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How to Choose a Good Hairbrush

One would imagine that choosing a hairbrush would be a simple proposition. For most of us, growing up, the hairbrush used was decided by its proximity when we wanted to drag one through our hair. Our mothers may have had two or three brushes in a drawer in her dressing table, but if any thought was given to which to use, it was usually the one that appeared cleanest.
 
If we were lucky, however, we learned a little about the options available in hairbrushes as we grew older. At least we learned enough to understand when to use a bristled brush as opposed to one with tines. But a lot of the nuances of hairbrush varieties were still lost to us. In fact, unless we chose a career in hair styling most of us never learned more about brushes than this.
 
The varieties and uses of hairbrushes is pretty useful information, and when exercised properly these choices can make a dramatic difference in the styling results we may experience. Good hair brush choices can also help to keep the hair looking, smooth, shiny and healthy.
 
Brush Basics
 
hair brush basics The following are basic brush types that can be easily found in any beauty supply department or shop. These often come with either bristles or tines depending on the manufacturer and their specified intent. A particular brush may fit into two or more categories at once as variations and combinations of features can create specialized tools for specific uses and hair types.
 
Vented Brushes – vented brushes are called such because the body of the brush (upon which the bristles or tines are mounted) is usually hollow with slits spaced evenly along the length to allow air to pass through the brush and subsequently through the hair. Vented brushes are used in blow-drying the hair to add volume and often create texture and some movement depending on the shape.
 
Styling Brushes – styling brushes are usually all-purpose tools that are used to perform the majority of styling functions with the hair: detangling, smoothing out curl and basic styling and shaping. Styling brushes are often specialized for specific tasks based on the shape of the brush.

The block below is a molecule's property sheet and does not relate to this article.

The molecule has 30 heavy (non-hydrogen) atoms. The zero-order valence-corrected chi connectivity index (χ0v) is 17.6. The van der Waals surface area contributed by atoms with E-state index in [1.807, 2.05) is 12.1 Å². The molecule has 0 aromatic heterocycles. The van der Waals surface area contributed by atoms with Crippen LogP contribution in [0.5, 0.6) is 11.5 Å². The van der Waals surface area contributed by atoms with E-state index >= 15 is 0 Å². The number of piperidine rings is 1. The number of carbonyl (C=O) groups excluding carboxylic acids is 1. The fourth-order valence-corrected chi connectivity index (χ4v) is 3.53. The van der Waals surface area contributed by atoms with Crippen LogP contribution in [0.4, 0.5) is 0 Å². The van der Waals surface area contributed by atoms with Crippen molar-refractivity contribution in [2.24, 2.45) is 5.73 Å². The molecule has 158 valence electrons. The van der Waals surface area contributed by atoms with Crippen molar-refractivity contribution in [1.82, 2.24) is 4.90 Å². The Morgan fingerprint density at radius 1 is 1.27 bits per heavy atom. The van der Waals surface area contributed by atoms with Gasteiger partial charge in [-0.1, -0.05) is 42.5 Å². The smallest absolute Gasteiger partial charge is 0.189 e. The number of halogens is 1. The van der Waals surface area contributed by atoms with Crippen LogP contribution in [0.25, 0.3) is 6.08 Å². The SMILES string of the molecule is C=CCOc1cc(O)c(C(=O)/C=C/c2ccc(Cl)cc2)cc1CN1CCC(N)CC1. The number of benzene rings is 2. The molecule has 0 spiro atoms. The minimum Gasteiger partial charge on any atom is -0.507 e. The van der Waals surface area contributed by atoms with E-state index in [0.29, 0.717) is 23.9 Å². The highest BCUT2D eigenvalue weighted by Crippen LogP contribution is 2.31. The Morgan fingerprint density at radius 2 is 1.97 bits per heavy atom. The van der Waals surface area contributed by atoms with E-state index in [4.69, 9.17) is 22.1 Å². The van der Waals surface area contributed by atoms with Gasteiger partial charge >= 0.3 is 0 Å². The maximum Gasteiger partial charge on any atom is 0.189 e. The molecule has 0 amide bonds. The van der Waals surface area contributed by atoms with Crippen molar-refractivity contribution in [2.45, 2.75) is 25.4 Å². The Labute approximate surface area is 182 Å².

Cushion Brushes – cushion brushes are constructed with the tines or bristles mounted onto a pad or cushion to allow the bristles to “give” somewhat when used on the scalp and hair. This makes them gentler to the head and more comfortable for those individuals who have sensitive or tender scalps.
 
Round Brushes – Round brushes are called such because they have tines or bristles around the circumference of the barrel of the brush. They are often used for styling with a blow-dryer in order to add curve to the hair. Round brushes generally work best when they are kept in motion through the hair. The biggest mistake people make in using round brushes is treating them like rollers or traditional curling tools. Winding longer hair around the barrel of a round brush generally only leads to tangled hair and unpleasant results.
 
Flat Brushes – flat brushes are called such because the body of the brush is designed to be flat with tines and bristles that are evenly-spaced and uniform in length. These brushes are designed to create even tension throughout the hair as it is drawn through and is meant to help create a straight style.
 
Massage Brushes – these specialty brushes typically have cushioned bases and soft bristles or rubber (or at least rubber-tipped) tines. The purpose for these brushes is simply to massage the scalp and stimulate the skin in order to increase blood-flow and help keep the scalp and hair healthy.
 
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